There is a hauntingly dystopian headline in the September issue of Harper’s Magazine: “Dehumanized: When math and science rule the school.”

According to the article itself, the dehumanizing element of the school system (especially universities) is actually its focus on producing businesspeople and “ensuring that the United States does not fall from its privileged perch in the global economy.” But “nothing speaks more clearly to the relentlessly vocational bent in American education than its long-running affair with math and science.”

The problem with that relationship, according to the essay, is that the sciences are unlikely to produce “the kinds of citizens necessary to the survival of a democratic society”—which is to say, those who stick up for democratic as well as personal values. Because the sciences try to explain the material world rather than how one should behave in it, they are “often dramatically anti-democratic,” the argument goes.

The essay, by University of Chicago English professor Mark Slouka, might seem like an embittered defense of the humanities. Perhaps it is. One could easily argue that the sciences are, in fact, quite effective at teaching students to value human life and the natural environment. Slouka’s characterization of the sciences as having an “obsessive, exclusionary, [and] altogether unhealthy” relationship with the educational system seems especially overwrought. (At one point, Slouka himself admits the risk of sounding “either defensive or naïve.”). Nonetheless, the assertion that the sciences “have no aptitude for,” or “connection to,” democracy is worth contemplating.

Consider, for example, Rajendra Pachauri’s recent statement that he supports a goal of stabilizing the concentration of atmospheric carbon dioxide at 350 parts per million: “As chairman of the Intergovernmental Panel on Climate Change (IPCC) I cannot take a position because we do not make recommendations,” he told Agence France-Presse. “But as a human being I am fully supportive of that goal.”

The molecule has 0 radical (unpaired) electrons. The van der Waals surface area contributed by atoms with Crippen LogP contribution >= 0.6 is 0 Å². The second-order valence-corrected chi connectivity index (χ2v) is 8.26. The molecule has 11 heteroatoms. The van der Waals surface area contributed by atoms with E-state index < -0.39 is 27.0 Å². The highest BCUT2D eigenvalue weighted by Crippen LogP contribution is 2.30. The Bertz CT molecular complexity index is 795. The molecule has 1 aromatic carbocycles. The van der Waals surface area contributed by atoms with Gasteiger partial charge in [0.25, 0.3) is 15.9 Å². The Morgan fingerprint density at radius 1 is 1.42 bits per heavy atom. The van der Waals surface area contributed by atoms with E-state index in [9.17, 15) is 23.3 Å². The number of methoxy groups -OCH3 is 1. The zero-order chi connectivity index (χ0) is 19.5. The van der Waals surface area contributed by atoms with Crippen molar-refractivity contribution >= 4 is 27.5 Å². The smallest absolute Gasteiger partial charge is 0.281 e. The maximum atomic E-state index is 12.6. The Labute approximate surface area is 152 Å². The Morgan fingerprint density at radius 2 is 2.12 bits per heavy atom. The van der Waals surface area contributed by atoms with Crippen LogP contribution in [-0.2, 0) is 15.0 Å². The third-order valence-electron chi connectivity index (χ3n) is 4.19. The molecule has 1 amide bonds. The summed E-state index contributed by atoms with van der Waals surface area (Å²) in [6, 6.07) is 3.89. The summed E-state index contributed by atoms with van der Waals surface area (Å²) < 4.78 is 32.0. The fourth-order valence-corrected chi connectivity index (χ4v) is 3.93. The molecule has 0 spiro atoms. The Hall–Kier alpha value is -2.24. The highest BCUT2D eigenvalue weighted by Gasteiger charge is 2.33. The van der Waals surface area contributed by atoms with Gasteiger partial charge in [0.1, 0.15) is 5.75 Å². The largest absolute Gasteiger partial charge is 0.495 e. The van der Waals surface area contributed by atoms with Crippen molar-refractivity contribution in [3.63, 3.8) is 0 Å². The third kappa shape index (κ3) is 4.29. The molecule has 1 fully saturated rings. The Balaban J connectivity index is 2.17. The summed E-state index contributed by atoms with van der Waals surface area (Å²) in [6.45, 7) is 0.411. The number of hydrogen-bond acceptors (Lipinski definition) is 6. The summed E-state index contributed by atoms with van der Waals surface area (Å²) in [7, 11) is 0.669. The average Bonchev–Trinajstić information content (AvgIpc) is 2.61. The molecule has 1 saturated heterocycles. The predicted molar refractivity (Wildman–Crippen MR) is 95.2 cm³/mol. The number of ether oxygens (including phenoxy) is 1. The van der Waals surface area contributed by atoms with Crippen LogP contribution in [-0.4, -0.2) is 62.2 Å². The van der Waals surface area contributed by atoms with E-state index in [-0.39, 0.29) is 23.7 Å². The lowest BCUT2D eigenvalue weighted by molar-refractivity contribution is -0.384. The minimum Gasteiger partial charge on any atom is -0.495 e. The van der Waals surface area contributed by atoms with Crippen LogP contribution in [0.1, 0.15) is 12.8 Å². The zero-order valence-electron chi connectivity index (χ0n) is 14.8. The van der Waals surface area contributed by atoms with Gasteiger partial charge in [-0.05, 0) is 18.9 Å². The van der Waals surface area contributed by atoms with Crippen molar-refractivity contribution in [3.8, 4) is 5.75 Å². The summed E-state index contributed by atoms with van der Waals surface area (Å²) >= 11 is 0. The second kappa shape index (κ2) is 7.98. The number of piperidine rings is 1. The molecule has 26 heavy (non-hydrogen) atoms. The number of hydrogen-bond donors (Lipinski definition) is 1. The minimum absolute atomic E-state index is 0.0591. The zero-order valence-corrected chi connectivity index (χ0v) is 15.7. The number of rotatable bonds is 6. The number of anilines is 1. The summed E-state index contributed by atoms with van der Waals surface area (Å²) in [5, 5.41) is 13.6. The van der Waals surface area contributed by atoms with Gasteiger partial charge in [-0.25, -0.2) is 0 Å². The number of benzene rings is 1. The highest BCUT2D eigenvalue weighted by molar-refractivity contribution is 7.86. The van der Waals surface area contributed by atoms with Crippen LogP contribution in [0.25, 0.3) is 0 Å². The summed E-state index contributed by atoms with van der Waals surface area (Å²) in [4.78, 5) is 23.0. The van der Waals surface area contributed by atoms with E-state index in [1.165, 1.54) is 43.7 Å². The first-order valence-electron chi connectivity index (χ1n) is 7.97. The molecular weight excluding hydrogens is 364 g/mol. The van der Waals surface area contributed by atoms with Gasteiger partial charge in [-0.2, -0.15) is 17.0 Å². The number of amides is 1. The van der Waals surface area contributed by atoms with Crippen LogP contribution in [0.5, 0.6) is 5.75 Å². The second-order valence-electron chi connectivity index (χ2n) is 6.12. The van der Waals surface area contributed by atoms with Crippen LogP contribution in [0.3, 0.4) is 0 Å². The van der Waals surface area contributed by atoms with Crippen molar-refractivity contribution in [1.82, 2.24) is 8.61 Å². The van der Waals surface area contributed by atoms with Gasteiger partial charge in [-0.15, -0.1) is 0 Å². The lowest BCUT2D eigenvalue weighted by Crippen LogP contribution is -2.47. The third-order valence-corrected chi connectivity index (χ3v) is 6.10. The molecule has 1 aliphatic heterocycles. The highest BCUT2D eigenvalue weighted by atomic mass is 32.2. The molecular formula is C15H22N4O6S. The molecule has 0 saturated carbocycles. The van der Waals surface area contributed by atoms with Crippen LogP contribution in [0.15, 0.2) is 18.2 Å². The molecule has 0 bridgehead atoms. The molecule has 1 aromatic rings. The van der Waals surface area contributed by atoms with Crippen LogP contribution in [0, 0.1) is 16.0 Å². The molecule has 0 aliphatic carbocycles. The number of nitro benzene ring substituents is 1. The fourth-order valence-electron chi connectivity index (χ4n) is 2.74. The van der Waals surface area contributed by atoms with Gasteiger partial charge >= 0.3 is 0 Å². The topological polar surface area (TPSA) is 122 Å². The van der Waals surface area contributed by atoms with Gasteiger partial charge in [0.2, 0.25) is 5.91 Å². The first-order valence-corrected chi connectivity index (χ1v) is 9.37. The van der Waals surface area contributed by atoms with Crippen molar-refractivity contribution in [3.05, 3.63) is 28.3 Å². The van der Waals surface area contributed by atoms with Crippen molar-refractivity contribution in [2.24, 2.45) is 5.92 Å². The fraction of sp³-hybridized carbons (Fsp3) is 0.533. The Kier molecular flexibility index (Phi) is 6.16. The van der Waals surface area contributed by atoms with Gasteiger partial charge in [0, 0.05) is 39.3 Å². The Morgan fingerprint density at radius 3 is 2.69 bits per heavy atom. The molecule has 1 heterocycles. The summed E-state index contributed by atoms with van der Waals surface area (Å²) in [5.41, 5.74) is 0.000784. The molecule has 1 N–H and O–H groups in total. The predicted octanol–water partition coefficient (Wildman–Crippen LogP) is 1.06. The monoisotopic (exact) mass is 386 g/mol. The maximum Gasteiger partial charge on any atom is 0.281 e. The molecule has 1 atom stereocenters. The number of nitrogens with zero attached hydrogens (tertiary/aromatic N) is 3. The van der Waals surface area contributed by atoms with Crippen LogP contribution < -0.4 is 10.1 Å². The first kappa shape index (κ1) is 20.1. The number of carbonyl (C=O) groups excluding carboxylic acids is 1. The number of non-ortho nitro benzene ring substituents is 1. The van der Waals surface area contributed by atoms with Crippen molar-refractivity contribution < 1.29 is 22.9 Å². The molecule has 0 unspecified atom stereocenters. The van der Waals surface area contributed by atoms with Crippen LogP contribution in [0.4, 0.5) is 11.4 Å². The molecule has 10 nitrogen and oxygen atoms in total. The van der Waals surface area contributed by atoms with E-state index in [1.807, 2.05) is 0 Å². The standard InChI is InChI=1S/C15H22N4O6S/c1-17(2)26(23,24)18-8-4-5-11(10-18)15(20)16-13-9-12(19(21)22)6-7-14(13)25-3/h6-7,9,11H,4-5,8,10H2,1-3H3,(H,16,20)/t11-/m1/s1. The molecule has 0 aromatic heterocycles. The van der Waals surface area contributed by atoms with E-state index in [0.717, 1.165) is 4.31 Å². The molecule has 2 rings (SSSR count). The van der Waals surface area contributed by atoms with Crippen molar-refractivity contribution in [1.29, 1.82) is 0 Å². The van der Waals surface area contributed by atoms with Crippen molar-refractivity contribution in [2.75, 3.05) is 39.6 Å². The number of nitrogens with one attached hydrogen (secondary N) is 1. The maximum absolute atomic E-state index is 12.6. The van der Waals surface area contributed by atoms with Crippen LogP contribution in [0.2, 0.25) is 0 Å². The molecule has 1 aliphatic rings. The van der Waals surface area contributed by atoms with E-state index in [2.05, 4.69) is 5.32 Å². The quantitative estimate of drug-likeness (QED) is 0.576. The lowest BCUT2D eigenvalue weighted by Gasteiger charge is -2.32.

Backing a target that would require political action compelled Pachauri to differentiate his roles as “a scientist” and “a human.” Such things make Slouka’s hypothesis, about the “dehumanization” of students, seem less dystopian and more realistic. While Slouka would criticize the necessity of such bifurcation, however, he might applaud Pachauri’s gumption. The IPCC says that a higher concentration of atmospheric carbon dioxide—450 parts per million—is safe. Going with 350 puts Pachauri in the camp of controversial NASA climatologist Jim Hansen, who was arrested this summer during one of several recent protests against the coal industry he has participated in. Even Hansen was reluctant to step of out the scientist’s traditionally apolitical shell for a while, however.

“As recently as the George W. Bush Administration, Hansen was still operating as if getting the right facts in front of the right people would be enough,” Elizabeth Kolbert wrote in a recent New Yorker profile, detailing the slow, but steady intensification of Hansen’s activism.

Will Hansen and Pachauri’s advocacy sway reluctant individuals in Congress, industry, and the general public to take climate change seriously? According to a recent Pew Research Center poll, Americans have a great deal of faith in scientists. But in the case of climate change and many other fields—from genetics to nanotechnology—there are factors that diminish that confidence.

A number of news stories in recent months have focused on the need to better understand the cultural, psychological, and religious factors that influence people’s responses to scientists and their research. A cover story in Seed magazine, for example, recently called the social sciences “The Last Experiment” in the quest for solutions to global warming.

The educational system may still favor the hard sciences over the humanities, as Slouka contends, but at least there have been a number of recent efforts to make scientists more engaged citizens.

In an upcoming paper (pdf), science communications experts Matthew Nisbet and Dietram Scheufele argue that scientists must learn to better explain their research in ways that are relevant to different communities’ lives. Much like Hansen in his early years, scientists are wont to believe that the “facts will speak for themselves,” Nisbet and Scheufele argue. Thus, “when the relationship between science and society breaks down,” scientists often rush to blame public ignorance of science. In doing so, they ignore the “far stronger influences on opinion … such as ideology, partisanship, and religious identity.”

Nisbet and Scheufele acknowledge their critics, who have “argued that scientists should stick to research and let media relations officers and science writers worry about translating the implications of that research.” That would be the ideal situation in an ideal world, Nisbet and Scheufele concede. In reality, however, politicians and the public often seek scientists’ opinions on matters of policy and government—so scientists should know how to explain the import of their work and their knowledge effectively. They cannot, as Slouka put it, “keep to their reservation.”

Curtis Brainard is the editor of The Observatory, CJR's online critique of science and environment reporting. Follow him on Twitter @cbrainard.